As a part of an annual tradition, Tulane University’s Kappa Alpha fraternity have pledges build a wall around their fraternity house. This year, they added some fun words that made it appear as though they were celebrating presidential candidate and noted racist Donald Trump.
After images of the “Trump” and “Make America Great Again” slogans began to circulate this Tuesday (according to students, the wall was erected last week but rearranged on Friday to erase all Trump references), students and New Orleans residents were quick to condemn KA’s apparent show of solidarity with the orange man:
Adrian Garcia, a student and member of GENTE, a Latino organization at Tulane, first saw the photos on Snapchat. “I was really mad when I saw [the photos],” Adrian told me over the phone. “I knew coming to this school that there were going to be problems, and I usually don’t let it affect me, but this was something that made me want to take action.”
According to The Tab, members of the Tulane football team were seen taking down the sandbags on Tuesday afternoon as “Kappa Alpha members yelled at them”; a former student sent Jezebel a link to a YouTube video of the wall being torn down, but the video had been removed.
This would not be the first time the Kappa Alpha fraternity has publicly embraced symbols of xenophobia and racism. “Every black person on campus (and those who were attuned to racial insensitivity) knew to stay away from the KA’s,” Tracy Clayton wrote for BuzzFeed in 2015, of her time at Lexington, Kentucky’s Transylvania University in the early aughts, adding that members of the frat had Confederate flags in their windows.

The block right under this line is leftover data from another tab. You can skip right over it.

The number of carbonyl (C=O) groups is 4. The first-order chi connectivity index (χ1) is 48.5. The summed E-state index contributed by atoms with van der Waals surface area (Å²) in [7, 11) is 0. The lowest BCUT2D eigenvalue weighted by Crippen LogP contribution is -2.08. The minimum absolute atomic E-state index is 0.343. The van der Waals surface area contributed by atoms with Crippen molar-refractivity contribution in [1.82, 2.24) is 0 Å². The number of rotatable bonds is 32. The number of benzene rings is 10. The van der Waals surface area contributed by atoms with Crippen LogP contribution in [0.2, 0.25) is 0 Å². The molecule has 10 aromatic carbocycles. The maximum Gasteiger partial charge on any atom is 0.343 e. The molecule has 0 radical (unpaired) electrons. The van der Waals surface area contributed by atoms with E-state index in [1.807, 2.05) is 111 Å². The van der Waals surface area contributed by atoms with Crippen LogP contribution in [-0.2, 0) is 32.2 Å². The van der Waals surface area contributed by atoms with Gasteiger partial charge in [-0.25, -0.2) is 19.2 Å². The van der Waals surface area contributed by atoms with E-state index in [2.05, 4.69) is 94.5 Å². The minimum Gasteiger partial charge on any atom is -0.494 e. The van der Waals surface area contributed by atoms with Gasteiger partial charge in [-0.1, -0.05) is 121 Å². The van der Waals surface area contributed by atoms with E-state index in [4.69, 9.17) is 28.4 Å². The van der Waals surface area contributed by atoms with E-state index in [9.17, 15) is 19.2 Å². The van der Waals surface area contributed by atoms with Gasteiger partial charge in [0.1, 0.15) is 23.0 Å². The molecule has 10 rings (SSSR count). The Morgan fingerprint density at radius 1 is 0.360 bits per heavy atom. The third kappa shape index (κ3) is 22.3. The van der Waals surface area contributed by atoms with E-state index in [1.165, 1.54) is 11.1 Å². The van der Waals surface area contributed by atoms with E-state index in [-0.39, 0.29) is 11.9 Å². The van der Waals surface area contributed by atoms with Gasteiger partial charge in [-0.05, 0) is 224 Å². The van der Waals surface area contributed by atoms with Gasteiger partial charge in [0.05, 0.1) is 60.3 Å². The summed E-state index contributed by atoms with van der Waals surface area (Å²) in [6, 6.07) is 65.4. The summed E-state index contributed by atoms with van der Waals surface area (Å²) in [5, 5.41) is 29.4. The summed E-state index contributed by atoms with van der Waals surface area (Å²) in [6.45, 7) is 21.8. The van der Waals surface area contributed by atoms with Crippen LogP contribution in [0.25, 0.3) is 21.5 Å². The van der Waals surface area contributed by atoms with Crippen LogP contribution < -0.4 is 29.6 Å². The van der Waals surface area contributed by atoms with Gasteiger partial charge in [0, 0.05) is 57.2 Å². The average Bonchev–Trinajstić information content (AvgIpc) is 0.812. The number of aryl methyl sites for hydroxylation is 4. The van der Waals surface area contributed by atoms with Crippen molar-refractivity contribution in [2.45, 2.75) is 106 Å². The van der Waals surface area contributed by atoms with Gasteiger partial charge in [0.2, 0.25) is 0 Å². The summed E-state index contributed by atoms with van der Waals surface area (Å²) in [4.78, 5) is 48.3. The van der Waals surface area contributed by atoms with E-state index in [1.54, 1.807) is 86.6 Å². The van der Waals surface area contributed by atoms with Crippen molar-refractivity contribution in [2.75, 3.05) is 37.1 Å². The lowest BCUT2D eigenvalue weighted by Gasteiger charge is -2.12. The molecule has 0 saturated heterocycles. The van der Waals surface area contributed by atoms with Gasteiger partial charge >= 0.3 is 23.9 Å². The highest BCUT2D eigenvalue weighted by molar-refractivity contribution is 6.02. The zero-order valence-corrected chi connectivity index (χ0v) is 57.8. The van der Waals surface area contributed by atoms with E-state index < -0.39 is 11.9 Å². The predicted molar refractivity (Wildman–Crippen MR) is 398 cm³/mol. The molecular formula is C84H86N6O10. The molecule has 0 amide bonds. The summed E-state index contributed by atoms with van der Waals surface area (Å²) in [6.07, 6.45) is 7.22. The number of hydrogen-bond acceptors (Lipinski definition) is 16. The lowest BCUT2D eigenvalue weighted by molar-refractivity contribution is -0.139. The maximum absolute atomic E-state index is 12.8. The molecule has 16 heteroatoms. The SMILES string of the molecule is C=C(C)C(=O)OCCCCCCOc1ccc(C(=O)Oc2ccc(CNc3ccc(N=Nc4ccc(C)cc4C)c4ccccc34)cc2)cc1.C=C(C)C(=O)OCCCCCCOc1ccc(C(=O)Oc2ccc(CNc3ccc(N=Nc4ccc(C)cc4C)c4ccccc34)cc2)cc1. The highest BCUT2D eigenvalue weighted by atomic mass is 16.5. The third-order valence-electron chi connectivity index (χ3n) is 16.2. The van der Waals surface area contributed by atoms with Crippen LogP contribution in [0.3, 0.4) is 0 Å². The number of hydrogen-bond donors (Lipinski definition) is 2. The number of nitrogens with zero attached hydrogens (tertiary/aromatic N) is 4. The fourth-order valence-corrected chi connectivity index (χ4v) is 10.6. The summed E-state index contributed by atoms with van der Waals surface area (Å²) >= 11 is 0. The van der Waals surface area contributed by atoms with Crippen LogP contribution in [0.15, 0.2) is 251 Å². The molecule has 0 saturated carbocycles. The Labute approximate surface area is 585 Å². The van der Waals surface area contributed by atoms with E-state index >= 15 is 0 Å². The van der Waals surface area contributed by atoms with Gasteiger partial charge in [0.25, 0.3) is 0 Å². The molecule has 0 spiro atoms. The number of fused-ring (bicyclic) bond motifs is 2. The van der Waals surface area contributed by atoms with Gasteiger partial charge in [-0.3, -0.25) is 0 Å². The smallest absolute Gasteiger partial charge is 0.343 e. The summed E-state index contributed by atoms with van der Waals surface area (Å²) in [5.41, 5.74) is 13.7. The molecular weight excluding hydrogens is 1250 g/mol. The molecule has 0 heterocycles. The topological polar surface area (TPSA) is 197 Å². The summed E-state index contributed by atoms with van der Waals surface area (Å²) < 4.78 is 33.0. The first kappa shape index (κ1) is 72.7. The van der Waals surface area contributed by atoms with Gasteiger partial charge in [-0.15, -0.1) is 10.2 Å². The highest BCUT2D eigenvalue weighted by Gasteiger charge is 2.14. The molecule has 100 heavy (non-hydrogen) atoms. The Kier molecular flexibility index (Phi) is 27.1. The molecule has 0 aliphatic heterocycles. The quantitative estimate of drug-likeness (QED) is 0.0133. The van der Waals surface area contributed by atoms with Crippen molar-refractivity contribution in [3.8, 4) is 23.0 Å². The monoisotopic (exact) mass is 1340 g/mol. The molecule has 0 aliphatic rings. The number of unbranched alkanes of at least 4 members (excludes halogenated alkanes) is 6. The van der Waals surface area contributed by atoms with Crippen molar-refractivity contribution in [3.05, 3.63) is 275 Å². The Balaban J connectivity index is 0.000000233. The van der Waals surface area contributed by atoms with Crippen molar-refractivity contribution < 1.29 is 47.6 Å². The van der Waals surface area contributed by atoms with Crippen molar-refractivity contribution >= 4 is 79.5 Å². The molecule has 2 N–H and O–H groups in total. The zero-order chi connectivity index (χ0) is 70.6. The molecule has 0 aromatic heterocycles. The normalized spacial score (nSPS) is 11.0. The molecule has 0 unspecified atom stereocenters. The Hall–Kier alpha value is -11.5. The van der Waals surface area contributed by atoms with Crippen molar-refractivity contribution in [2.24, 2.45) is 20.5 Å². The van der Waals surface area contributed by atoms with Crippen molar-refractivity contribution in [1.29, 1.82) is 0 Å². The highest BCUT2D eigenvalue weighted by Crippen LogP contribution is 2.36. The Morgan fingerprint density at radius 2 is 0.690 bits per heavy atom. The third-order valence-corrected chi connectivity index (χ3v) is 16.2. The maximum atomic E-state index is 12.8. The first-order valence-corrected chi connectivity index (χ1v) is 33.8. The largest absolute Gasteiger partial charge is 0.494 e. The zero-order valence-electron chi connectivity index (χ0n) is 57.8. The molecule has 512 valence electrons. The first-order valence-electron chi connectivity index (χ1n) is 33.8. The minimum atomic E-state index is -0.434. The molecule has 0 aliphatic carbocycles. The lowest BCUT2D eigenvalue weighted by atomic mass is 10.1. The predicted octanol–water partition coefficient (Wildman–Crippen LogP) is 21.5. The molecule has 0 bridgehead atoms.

As my colleague Kate Dries reported last year, Confederate general Robert E. Lee is still considered the frat’s “spiritual founder” on its website, which proudly features his “definition of a gentleman”; until very recently, the fraternity held an annual formal called “Old South” in which students dressed up in Antebellum costumes and likely longed for the good old days when everybody knew their place (in 2010, the fraternity banned fraternity members from wearing actual Confederate uniforms, along with other “trappings and symbols” that “might be misinterpreted”).
An emailed statement to Jezebel from Tulane’s KA chapter on the “Make America Great Again” wall argues that the words on the wall were intended to mock Trump, not celebrate him:
“Our chapter takes KA’s values of gentlemanly conduct very seriously. This respect extends to every student of Tulane and every member of the broader community. The comment was written on a makeshift wall on our private property, normally used for a game of capture the flag, to mock the ideologies of a political candidate. This had a unintended negative effect and as such it has been dismantled.”
Mike Strecker, executive director of public relations at Tulane, said the following over email after we reached out to the chapter’s president for comment:
Every spring the Kappa Alpha (KA) fraternity erects a wall around its chapter house, which is on private property. The leadership of KA’s local chapter says that adding Donald Trump’s name and slogan to this year’s wall was done in order to satirize the candidate’s campaign promise, not to show support for him. The wall has since been dismantled.
Screengrabs via Snapchat, Facebook